First up is a sample I found down the cracks of the camper. It’s been there since Campbeltown 2018. Labelled KM4, it’s from a Kilkerran masterclass where we got to try whiskies from the very first casks Glengyle laid down in 2004. I revisited a number of samples from that masterclass not so long ago [WLP]. Without being able to consult my previous notes at the time, let’s see what we have at face value. No doubt this has changed a little after two sample-bottle-aged years in a hot campervan.

{Glengyle] Kilkerran 2004/2019 15yo Un-Ob. Cask sample #382 53.7% WLP78

Kilkerran 2004:2019 15yo Un-Ob. Cask sample #382 53.7%
  • N: Strong [I’d imagine we are around the high 50% mark], sweet, smoky, honeyed, nutty, some leather, lambswool…. quite a lot actually.
  • T: Oh yes, with just a little face gurning/grimacing, that’s a livener. The profile is on gravy-gritty sweet-briny=oily coal smoke & peat,…
  • F: ,…. and bitter-sour grassy lemon oils into a bitter sour barley-putty-mash-pulp ‘homemade’ finish.
  • C: Despite some tough competition to follow, this unfinished article has improved some.

Scores 80 points


Staying with the Mitchell’s, let’s jump back in time.

[Springbank] Longrow 1974/1993 18yo W&M 46% WB91.57[9] WF94

Longrow 1974:1993 18yo W&M 46%.jpeg
  • N: That’ll do nicely. Smells, at first [to my often phenol-blind nose], like a none-too-peaty yet very fruity Brora/Clynelish. After a few minutes, the abv appears stronger than at first expected. Could we be around the 46% mark? Very fruity at first, it becomes more bone-dry/dunnage-y and garage-y by the minute – all with a veil of sooty, dirty/dusty/ > dank honeyed > huskiness.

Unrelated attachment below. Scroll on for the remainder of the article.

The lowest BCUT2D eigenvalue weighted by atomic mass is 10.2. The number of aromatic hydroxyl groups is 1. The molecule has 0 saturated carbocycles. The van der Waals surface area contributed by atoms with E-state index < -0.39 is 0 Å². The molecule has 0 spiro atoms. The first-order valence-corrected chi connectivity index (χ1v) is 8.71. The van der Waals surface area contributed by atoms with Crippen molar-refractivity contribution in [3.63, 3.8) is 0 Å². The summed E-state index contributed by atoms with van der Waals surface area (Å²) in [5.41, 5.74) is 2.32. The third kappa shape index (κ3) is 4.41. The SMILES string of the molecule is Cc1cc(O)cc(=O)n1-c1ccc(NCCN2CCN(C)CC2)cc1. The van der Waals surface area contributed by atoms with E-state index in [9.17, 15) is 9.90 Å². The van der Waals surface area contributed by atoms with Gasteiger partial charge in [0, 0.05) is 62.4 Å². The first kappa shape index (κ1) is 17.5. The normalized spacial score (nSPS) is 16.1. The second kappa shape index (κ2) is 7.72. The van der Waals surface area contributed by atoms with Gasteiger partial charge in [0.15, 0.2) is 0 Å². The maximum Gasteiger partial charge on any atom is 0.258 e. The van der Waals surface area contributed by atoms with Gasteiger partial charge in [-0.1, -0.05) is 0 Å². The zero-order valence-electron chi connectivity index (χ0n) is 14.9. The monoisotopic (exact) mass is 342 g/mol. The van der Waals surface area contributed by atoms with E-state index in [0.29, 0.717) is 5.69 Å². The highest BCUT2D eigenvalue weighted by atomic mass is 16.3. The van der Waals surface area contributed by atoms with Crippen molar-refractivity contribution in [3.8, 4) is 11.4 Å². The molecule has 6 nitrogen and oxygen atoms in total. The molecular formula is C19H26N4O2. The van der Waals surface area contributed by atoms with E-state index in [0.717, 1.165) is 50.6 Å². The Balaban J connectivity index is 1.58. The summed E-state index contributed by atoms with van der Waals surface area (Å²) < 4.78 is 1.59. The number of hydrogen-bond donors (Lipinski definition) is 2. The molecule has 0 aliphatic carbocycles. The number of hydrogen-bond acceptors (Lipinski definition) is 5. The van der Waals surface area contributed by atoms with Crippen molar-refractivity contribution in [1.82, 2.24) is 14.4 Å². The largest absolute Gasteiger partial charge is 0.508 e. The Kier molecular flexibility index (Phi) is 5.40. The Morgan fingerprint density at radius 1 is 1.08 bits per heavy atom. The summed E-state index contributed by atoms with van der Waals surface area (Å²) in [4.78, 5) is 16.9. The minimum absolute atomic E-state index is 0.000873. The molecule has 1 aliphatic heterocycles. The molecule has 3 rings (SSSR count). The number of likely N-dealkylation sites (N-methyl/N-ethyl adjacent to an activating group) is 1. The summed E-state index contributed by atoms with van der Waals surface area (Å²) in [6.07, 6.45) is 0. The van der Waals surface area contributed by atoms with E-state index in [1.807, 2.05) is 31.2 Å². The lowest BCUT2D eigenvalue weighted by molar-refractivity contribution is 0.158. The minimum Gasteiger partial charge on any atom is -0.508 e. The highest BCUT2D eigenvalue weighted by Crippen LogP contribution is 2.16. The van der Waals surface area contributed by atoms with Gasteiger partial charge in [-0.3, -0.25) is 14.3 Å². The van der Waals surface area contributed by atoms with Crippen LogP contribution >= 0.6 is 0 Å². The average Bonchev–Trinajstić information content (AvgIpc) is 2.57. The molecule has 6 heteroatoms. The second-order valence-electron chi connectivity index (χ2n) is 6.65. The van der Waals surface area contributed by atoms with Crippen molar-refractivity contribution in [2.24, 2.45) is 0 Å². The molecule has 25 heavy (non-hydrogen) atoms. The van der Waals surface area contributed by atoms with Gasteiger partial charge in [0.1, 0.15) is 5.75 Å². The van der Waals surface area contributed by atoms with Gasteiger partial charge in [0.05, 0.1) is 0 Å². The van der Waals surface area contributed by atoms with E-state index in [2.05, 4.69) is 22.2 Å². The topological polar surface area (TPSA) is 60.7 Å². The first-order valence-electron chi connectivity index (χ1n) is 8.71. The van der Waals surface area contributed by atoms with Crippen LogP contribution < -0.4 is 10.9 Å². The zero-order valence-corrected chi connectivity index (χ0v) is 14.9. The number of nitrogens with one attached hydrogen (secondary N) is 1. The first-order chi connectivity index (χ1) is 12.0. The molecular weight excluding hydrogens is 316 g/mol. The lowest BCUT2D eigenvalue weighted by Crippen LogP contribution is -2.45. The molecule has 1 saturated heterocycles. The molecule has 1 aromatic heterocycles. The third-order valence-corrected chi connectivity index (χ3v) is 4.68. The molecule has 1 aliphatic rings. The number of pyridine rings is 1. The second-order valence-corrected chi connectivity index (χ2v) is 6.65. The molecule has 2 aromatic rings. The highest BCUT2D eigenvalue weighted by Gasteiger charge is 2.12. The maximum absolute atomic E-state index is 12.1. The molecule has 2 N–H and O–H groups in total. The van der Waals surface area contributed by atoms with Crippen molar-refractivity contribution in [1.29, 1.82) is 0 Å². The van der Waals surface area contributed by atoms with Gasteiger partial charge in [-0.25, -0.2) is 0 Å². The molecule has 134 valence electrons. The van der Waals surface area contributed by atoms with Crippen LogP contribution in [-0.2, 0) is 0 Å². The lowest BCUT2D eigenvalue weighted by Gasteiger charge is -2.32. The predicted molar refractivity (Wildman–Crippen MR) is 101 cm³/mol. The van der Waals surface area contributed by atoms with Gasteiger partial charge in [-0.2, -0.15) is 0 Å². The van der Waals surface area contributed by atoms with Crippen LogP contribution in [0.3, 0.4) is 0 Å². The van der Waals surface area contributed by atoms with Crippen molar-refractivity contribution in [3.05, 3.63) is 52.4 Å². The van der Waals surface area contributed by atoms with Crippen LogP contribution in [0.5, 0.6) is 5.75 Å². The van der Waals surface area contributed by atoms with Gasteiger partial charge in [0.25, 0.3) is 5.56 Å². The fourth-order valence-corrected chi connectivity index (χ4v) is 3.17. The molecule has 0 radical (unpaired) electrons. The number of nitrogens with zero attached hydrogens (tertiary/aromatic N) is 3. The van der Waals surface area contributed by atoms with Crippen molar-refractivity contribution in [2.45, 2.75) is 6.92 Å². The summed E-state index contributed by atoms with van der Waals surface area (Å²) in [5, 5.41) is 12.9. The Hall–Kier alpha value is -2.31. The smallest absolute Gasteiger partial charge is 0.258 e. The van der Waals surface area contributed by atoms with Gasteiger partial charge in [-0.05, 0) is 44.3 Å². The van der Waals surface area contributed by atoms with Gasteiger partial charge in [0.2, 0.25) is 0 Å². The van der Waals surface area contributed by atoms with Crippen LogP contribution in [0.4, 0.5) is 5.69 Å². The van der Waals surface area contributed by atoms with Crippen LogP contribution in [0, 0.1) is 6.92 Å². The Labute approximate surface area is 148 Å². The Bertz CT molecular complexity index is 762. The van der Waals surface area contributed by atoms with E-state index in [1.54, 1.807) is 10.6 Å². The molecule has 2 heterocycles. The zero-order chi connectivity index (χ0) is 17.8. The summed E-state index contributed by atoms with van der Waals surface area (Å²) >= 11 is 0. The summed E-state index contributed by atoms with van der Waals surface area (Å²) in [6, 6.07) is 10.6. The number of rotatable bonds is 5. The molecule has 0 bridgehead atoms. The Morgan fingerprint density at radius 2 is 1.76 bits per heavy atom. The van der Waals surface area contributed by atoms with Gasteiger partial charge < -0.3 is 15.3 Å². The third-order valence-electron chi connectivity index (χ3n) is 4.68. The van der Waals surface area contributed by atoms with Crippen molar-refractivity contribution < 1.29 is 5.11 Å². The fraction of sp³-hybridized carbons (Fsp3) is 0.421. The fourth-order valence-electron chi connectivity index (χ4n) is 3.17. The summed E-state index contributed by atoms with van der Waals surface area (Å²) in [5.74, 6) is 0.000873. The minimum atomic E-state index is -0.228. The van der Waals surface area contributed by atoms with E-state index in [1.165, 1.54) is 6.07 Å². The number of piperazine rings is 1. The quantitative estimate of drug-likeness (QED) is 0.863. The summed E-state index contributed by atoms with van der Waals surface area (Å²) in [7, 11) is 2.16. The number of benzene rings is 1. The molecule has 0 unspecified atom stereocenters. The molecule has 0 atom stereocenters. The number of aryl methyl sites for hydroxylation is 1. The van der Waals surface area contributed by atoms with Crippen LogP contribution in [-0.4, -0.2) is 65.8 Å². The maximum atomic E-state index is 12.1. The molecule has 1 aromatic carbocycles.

• T: Fairly oaky, sooty, and slightly tart bone-dry acidic/citrus sour, into some dunnage husky hessian and bitterness,..
  • F: ,.. then a dryish yet slightly dry briny/beeswax honeyed smokiness. A peaty honeycomb meatiness [or a meaty honeycomb peatiness] lingers.
  • C: Cracking whisky, though perhaps this bottle doesn’t sing as sweetly as it once did?

Scores 90 points


Ardmore 1968/1989 20yo SV cask #5490-91 [600 bts] 58.4% WB90.67[14] WF93 & WF93~WM93[1]

With a slightly green-brown golden hue, this one gloops into the glass – invariably a great sign.

  • N: This one has some kick, some hearty resilience to the years. Peppery for sure, like a peppered steak or mackerel, this one is barley-bread based though the oak is equally present and seemingly tasty in nature. So very spirity and cask-y – tricksy even!
  • T: A push-me pull-me job, there’s plenty of jostling for position. Bitter-sweet oaked savoury-sour sugars journey around the taste centres.
  • F: There’s been plenty of cask activity. With perhaps a few disagreements along the way, there’s been an amicable agreement made with the spirit in the end. 
  • C: Reckon everyone will have different views on this one. Like a moody old cat, there’s occasional playfulness and affection alongside a number of scratch marks. Just a hint of the Ben Nevis 44yo His Excellency [WB].

Scores 88 points